What is Biomass?
Hardly there is anybody amongst us who haven’t heard of biomass. Biomass, as the name suggests is a biological material that can be processed as an energy source. Biomass usually includes plant material or its derivatives with wood being the main source of energy fuel in biomass. Ranging from dead trees to crop residues and even trees grown for their wood, being a source of biomass can be used to produce electrical energy.
So how does this thing actually work? The answer is simple and requires a little recap from your high school science class. Plants as we know trap the solar energy from the sun during the process of photosynthesis to be stored in the form of starch, which is a chemical energy. As we recall, according to the basic law of energy, The Law of Conservation of Energy: Energy cannot be created nor destroyed but it can be transformed from one form to another. It is this chemical energy in plants that is later processed in the Power Plants to produce electrical energy in large scale. Hence it is not surprising that wood is the largest biomass energy source because higher the amount of chemical energy stored, higher will be the amount of electrical energy produced.
The Biomass technology to produce electrical energy involves Biomass gasification. It is a technical process that involves a series of steps. Initially, the plant residues are subjected to very high temperature and under controlled conditions reacted with oxygen to produce hydrogen, carbon monoxide, carbon dioxide and methane. The “resultant gas” or “producer gas” can then be further processed to remove any corrosive materials dissolved and eventually furnished to drive the turbine.
The process will be explained further in detail in my next article “Biomass Power Generation”.
So, now let us focus on the pros and cons of this energy source, which has allowed us to generate greener energy.
- Biomass as we know is a renewable energy source. A renewable energy source means we are not running out of its resources in the near future unlike in the case of coal or other non renewable energy sources. There is abundant source of biomass and since it is derived from living organisms its stock is recycled over the years. This is an important feature when relying on any energy source because of the Global concern towards depleted energy sources. The world is skeptic that we are going to be running out of our energy sources in the near future; therefore it becomes a prime choice to shift our dependence from non renewable to renewable energy sources. Biomass will also help us reduce the toll on fossil fuel and other non renewable energy sources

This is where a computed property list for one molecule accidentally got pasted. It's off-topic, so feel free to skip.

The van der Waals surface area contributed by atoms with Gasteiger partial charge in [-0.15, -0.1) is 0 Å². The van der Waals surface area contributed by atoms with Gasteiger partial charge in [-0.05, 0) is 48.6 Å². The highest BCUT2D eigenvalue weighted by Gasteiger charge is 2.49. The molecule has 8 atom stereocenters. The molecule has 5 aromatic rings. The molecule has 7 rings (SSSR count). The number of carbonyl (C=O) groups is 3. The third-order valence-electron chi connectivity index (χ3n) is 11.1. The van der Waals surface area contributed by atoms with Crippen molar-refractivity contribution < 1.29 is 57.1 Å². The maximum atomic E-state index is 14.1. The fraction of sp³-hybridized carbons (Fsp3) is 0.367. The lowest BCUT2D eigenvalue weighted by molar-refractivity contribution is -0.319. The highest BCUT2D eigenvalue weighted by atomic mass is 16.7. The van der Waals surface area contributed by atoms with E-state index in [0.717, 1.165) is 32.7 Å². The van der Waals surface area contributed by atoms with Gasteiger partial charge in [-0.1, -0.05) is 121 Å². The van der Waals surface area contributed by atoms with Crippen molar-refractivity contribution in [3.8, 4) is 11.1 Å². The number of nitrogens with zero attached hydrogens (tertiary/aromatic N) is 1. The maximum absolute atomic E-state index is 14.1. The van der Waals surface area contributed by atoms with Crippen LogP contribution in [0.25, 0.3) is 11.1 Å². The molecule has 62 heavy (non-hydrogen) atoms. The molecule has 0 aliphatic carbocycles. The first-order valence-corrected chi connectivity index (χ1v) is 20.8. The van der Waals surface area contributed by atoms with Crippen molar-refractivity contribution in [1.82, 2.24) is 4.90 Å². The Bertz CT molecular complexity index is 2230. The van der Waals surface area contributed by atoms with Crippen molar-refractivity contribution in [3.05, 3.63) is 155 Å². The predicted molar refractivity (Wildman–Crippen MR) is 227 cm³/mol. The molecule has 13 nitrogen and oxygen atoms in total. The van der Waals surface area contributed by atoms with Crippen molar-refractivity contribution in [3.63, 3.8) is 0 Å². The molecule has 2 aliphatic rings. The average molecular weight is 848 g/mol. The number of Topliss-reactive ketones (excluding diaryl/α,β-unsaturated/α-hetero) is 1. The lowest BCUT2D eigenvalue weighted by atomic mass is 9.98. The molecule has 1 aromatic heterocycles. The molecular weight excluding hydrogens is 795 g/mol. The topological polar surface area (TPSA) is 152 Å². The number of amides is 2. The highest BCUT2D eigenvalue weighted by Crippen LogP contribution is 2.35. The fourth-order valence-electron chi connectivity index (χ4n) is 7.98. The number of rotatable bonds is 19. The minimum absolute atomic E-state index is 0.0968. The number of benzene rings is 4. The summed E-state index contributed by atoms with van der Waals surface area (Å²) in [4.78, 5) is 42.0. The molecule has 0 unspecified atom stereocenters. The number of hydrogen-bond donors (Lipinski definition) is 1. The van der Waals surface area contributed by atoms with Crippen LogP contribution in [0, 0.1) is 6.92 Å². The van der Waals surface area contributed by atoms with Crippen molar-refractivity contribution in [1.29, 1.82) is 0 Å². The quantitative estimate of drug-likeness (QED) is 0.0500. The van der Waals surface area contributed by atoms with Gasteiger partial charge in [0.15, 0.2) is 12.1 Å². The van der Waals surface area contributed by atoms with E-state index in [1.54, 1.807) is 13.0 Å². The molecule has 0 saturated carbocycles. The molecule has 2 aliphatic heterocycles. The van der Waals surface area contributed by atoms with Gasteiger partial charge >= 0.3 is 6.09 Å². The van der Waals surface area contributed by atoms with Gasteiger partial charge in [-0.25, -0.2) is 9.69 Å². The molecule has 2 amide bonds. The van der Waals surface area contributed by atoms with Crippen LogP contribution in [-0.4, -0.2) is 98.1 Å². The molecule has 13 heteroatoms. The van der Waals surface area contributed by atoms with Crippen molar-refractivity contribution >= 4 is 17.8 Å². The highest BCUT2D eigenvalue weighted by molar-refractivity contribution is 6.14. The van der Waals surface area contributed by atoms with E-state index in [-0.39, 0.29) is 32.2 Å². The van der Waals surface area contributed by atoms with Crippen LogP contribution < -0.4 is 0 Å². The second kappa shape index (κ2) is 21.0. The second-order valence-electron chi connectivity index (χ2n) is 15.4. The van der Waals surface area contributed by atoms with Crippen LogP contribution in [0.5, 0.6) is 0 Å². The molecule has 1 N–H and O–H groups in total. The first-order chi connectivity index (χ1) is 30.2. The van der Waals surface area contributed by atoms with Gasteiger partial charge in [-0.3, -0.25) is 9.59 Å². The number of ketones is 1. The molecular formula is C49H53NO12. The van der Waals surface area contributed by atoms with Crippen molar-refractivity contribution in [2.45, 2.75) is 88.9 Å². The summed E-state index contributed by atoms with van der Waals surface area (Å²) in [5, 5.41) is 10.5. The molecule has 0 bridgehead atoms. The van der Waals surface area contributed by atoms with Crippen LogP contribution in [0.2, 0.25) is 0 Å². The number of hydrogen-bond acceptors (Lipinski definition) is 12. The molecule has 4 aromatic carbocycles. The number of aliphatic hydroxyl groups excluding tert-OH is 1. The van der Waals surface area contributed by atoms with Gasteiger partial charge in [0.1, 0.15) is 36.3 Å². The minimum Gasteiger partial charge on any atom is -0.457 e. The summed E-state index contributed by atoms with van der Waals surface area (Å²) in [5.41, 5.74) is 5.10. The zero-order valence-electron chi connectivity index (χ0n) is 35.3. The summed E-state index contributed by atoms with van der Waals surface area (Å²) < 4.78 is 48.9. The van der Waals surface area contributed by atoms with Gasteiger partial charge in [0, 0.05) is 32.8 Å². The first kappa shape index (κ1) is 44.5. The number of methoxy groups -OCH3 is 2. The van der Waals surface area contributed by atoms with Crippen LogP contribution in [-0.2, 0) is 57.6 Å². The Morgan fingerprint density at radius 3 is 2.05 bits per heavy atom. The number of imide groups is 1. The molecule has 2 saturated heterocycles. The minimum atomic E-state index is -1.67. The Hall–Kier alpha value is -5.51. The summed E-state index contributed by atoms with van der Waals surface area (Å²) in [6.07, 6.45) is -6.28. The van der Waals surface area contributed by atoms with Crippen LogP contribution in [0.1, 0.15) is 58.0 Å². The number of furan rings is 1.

- The second advantage is the benefit that we can achieve by turning waste such as plant residues or other waste organic material from animals into something very useful. The scrape that were produced from plants or animals and disposed considering as worthless can be utilized to produce electrical energy on a large scale. This will also help reduce the landfill allocated for disposal and make room for the land to be utilized for more beneficial purposes. Hence it is a dual advantage as it helps to get rid of garbage and also makes room for better utilization of land space.
- Also renewable energy sources are considered environmental friendly and produce less pollutant. Hence one of its greatest advantages is the reduction in its greenhouse gas emission into the atmosphere. Also the carbon dioxide released during the burning of biomass in the Power Station, is again reabsorbed by the plants during the process of photosynthesis.
So, we can definitely see that there are numbers of reason for the choice of biomass as an efficient energy source but however we should realize that there are certain cons to the system as well. The next part of the article discusses some of the disadvantages of the reliance on biomass.
- As it was mentioned earlier in the article that biomass gasification releases “producer gases” which includes both carbon dioxide and also methane. However we were able to negotiate on carbon dioxide being reused by plants for the process of photosynthesis. Methane on the other hand is a green house gas which is also the core reason for the depletion of the ozone layer and causing “Global Warming”.
- Secondly it is also inefficient in terms of the energy produced in comparison to fossil fuel. Therefore to produce sufficient energy to cope with the global electricity demand more trees and tree products needs to be uprooted which would lead to environmental catastrophe due to deforestation.
These were some of the pros and cons highlighted that will help us deliberate whether the switch to the dependence on Biomass as a renewable energy sources is feasible or not. Both the sides require careful weighting and scrutinization before a reasonable conclusion can be made.